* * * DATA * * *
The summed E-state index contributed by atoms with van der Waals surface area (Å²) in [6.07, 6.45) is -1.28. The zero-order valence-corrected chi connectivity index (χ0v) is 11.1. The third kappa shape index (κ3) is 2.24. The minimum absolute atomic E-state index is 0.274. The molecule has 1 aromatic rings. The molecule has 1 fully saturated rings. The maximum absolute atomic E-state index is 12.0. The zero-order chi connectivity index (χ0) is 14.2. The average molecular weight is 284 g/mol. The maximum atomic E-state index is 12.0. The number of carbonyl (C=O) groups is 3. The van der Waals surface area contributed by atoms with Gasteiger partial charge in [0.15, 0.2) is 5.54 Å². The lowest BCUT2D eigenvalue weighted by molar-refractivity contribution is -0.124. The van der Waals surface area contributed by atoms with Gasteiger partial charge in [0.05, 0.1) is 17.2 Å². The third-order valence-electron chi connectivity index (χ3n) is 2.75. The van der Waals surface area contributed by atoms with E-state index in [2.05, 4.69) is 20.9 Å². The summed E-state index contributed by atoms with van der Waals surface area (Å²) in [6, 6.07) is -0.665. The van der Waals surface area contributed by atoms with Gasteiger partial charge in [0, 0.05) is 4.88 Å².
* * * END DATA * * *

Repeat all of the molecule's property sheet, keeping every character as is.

The summed E-state index contributed by atoms with van der Waals surface area (Å²) in [6.07, 6.45) is -1.28. The zero-order valence-corrected chi connectivity index (χ0v) is 11.1. The third kappa shape index (κ3) is 2.24. The minimum absolute atomic E-state index is 0.274. The molecule has 1 aromatic rings. The molecule has 1 fully saturated rings. The maximum absolute atomic E-state index is 12.0. The zero-order chi connectivity index (χ0) is 14.2. The average molecular weight is 284 g/mol. The maximum atomic E-state index is 12.0. The number of carbonyl (C=O) groups is 3. The van der Waals surface area contributed by atoms with Gasteiger partial charge in [0.15, 0.2) is 5.54 Å². The lowest BCUT2D eigenvalue weighted by molar-refractivity contribution is -0.124. The van der Waals surface area contributed by atoms with Gasteiger partial charge in [0.05, 0.1) is 17.2 Å². The third-order valence-electron chi connectivity index (χ3n) is 2.75. The van der Waals surface area contributed by atoms with E-state index in [2.05, 4.69) is 20.9 Å². The summed E-state index contributed by atoms with van der Waals surface area (Å²) in [6, 6.07) is -0.665. The van der Waals surface area contributed by atoms with Gasteiger partial charge in [0, 0.05) is 4.88 Å².